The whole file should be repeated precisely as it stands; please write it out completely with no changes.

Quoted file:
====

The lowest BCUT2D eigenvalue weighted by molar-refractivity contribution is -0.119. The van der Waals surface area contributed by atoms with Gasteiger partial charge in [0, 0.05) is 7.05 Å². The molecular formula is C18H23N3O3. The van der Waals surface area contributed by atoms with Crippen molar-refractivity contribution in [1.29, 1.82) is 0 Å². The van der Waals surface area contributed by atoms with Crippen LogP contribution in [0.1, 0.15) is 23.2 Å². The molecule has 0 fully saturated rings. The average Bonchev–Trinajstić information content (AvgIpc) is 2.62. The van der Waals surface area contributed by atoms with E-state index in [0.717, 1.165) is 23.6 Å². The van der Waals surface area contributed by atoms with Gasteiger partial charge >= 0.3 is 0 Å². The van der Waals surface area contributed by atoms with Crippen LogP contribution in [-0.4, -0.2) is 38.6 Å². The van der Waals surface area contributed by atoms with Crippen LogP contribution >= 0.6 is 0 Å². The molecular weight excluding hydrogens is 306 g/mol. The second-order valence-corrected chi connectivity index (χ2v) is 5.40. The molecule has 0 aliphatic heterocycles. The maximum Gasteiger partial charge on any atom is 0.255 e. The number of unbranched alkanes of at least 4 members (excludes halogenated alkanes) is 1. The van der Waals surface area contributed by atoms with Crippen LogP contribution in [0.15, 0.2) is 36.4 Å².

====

The lowest BCUT2D eigenvalue weighted by molar-refractivity contribution is -0.119. The van der Waals surface area contributed by atoms with Gasteiger partial charge in [0, 0.05) is 7.05 Å². The molecular formula is C18H23N3O3. The van der Waals surface area contributed by atoms with Crippen molar-refractivity contribution in [1.29, 1.82) is 0 Å². The van der Waals surface area contributed by atoms with Crippen LogP contribution in [0.1, 0.15) is 23.2 Å². The molecule has 0 fully saturated rings. The average Bonchev–Trinajstić information content (AvgIpc) is 2.62. The van der Waals surface area contributed by atoms with E-state index in [0.717, 1.165) is 23.6 Å². The van der Waals surface area contributed by atoms with Gasteiger partial charge >= 0.3 is 0 Å². The van der Waals surface area contributed by atoms with Crippen LogP contribution in [-0.4, -0.2) is 38.6 Å². The van der Waals surface area contributed by atoms with Crippen LogP contribution >= 0.6 is 0 Å². The molecular weight excluding hydrogens is 306 g/mol. The second-order valence-corrected chi connectivity index (χ2v) is 5.40. The molecule has 0 aliphatic heterocycles. The maximum Gasteiger partial charge on any atom is 0.255 e. The number of unbranched alkanes of at least 4 members (excludes halogenated alkanes) is 1. The van der Waals surface area contributed by atoms with Crippen LogP contribution in [0.15, 0.2) is 36.4 Å².